Another painful bone condition is hypertrophic
osteodystrophy, occurring during the rapid growth phase of puppyhood. Ask your veterinarian about puppy foods for large breed
dogs. These diets are formulated to help the puppies grow slowly, which can help prevent developmental orthopedic problems.
Cancer is another leading cause of death in Great Danes, particularly bone cancer.
They are also prone to several other skeletal, vision, and neurological problems, both major and minor. Outstanding Dane vet
bills, like the dogs themselves, tend to be very, very large.
all of these conditions are detectable in a growing puppy. It is impossible to predict whether an animal will be free of these
maladisordersich is why you must find a reputable breeder committed to breeding the healthiest animals possible. They should
be able to produce independent certification that the parents of the dog (and grandparents, etc.) have been screened for common
defects and deemed healthy for breeding. That’s where health registries come in.
Before individual Great Danes can be included in the Canine Health Information Center
(CHIC) database, the Great Dane Club of America requires them to have a hip evaluation from the Orthopedic Foundation for
Animals, Ontario Veterinary College (OVC) or PennHIP; clearance from the Canine Eye Registry Foundation; an OFA thyroid evaluation
from an approved laboratory; and a cardiac evaluation from OFA or the ACVIM Registry of Cardiac Health (ARCH).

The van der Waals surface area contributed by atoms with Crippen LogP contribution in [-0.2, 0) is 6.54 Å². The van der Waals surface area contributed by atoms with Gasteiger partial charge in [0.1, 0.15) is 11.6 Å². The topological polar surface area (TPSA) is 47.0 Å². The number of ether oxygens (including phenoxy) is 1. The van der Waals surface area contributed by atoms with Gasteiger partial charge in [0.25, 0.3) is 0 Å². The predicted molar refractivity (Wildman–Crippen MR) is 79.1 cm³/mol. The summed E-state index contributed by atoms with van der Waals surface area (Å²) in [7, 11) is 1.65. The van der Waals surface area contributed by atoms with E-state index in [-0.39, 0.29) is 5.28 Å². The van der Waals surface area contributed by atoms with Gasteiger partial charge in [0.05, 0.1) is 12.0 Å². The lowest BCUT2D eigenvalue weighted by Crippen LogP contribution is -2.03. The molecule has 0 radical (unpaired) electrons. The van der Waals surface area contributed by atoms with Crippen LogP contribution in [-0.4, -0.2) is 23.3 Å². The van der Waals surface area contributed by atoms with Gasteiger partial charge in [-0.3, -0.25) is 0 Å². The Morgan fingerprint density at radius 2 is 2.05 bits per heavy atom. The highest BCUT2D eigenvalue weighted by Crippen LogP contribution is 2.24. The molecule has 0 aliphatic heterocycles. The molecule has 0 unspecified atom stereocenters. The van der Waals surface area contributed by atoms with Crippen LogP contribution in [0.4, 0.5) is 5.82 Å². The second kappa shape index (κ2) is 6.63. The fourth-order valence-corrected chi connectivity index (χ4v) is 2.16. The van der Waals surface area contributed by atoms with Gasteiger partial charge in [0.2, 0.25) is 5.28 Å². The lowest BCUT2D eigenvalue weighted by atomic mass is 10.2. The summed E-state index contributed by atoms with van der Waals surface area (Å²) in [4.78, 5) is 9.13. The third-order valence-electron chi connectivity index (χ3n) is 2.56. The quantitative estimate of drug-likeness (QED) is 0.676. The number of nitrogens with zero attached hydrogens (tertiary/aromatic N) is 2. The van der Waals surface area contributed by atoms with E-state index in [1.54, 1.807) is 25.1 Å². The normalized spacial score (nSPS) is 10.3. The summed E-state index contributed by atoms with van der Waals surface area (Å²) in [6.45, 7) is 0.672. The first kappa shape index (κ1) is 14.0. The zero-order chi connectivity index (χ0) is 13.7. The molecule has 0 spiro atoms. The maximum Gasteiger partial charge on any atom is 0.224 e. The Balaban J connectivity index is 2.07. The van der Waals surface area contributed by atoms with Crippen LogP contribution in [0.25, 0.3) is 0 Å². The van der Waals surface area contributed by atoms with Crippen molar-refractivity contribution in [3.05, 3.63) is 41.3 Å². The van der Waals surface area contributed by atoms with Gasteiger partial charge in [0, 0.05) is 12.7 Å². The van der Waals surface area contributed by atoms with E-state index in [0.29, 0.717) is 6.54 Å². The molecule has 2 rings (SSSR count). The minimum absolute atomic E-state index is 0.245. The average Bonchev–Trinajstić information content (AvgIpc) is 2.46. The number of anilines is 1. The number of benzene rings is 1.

Breeders must agree to have all test results, positive or negative, published in the
CHIC database. A dog need not receive good or even passing scores on the evaluations to obtain a CHIC number, so CHIC registration
alone is not proof of soundness or absence of disease. Still, all test results are posted on the CHIC website and can be accessed
by anyone who wants to check the health of a puppy’s parents. If the breeder tells you she doesn't need to do those
tests because she's never had problems in her lines and her dogs have been "vet checked," then you should go find
a breeder who is more rigorous about genetic testing.
breeders screen their breeding dogs for genetic disease and breed only the healthiest and best-looking specimens. Still, Mother
Nature has other ideas, and a puppy develops one of these diseases despite good breeding practices. Advances in veterinary
medicine mean that in most cases, the dogs can still live a good life. If you’re getting a puppy, ask the breeder about
the ages of the dogs in her lines and what they died of.
Remember that after you’ve taken a new puppy into your home, you have the power to protect him from one of
the most common health problems: obesity. Keeping a Great Dane at an appropriate weight is one of the easiest ways to extend
his life. Free feeding is recommended for the Great Dane breed; it is almost impossible to know when your dog is hungry. Bad
feeding habits are mainly the cause of many behavior issues. Make the most of your preventive abilities to help ensure a healthier
dog for life.